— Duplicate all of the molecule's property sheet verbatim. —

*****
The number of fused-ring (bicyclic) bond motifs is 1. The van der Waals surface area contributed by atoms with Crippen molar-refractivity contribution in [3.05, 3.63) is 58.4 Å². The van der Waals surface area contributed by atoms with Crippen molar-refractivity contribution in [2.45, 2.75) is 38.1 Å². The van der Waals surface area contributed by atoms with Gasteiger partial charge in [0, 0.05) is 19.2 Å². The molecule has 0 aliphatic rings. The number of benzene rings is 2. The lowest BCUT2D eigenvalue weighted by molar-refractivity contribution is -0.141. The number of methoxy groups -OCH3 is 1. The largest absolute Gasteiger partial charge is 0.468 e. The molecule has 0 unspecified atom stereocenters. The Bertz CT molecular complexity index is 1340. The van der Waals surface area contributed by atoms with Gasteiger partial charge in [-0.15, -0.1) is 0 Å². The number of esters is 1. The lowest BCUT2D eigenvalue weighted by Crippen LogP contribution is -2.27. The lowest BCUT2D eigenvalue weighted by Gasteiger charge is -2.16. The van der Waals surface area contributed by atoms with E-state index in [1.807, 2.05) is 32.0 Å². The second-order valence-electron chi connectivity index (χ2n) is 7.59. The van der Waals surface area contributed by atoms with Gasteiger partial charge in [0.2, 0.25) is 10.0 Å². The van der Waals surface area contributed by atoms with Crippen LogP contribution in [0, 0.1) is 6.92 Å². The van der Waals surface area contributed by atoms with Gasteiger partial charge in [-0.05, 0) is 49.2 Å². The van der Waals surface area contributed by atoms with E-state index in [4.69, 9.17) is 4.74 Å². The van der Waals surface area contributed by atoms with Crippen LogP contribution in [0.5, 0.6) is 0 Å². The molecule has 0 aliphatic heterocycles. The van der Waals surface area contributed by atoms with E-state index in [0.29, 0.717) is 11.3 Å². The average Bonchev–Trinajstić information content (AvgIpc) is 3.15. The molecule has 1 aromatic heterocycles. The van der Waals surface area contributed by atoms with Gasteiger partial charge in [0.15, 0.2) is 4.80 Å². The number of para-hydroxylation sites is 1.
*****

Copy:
The number of fused-ring (bicyclic) bond motifs is 1. The van der Waals surface area contributed by atoms with Crippen molar-refractivity contribution in [3.05, 3.63) is 58.4 Å². The van der Waals surface area contributed by atoms with Crippen molar-refractivity contribution in [2.45, 2.75) is 38.1 Å². The van der Waals surface area contributed by atoms with Gasteiger partial charge in [0, 0.05) is 19.2 Å². The molecule has 0 aliphatic rings. The number of benzene rings is 2. The lowest BCUT2D eigenvalue weighted by molar-refractivity contribution is -0.141. The number of methoxy groups -OCH3 is 1. The largest absolute Gasteiger partial charge is 0.468 e. The molecule has 0 unspecified atom stereocenters. The Bertz CT molecular complexity index is 1340. The van der Waals surface area contributed by atoms with Gasteiger partial charge in [-0.15, -0.1) is 0 Å². The number of esters is 1. The lowest BCUT2D eigenvalue weighted by Crippen LogP contribution is -2.27. The lowest BCUT2D eigenvalue weighted by Gasteiger charge is -2.16. The van der Waals surface area contributed by atoms with E-state index in [1.807, 2.05) is 32.0 Å². The second-order valence-electron chi connectivity index (χ2n) is 7.59. The van der Waals surface area contributed by atoms with Gasteiger partial charge in [0.2, 0.25) is 10.0 Å². The van der Waals surface area contributed by atoms with Crippen LogP contribution in [0, 0.1) is 6.92 Å². The van der Waals surface area contributed by atoms with Gasteiger partial charge in [-0.05, 0) is 49.2 Å². The van der Waals surface area contributed by atoms with E-state index in [4.69, 9.17) is 4.74 Å². The van der Waals surface area contributed by atoms with Crippen LogP contribution in [0.5, 0.6) is 0 Å². The molecule has 0 aliphatic heterocycles. The van der Waals surface area contributed by atoms with E-state index in [0.29, 0.717) is 11.3 Å². The average Bonchev–Trinajstić information content (AvgIpc) is 3.15. The molecule has 1 aromatic heterocycles. The van der Waals surface area contributed by atoms with Gasteiger partial charge in [0.15, 0.2) is 4.80 Å². The number of para-hydroxylation sites is 1.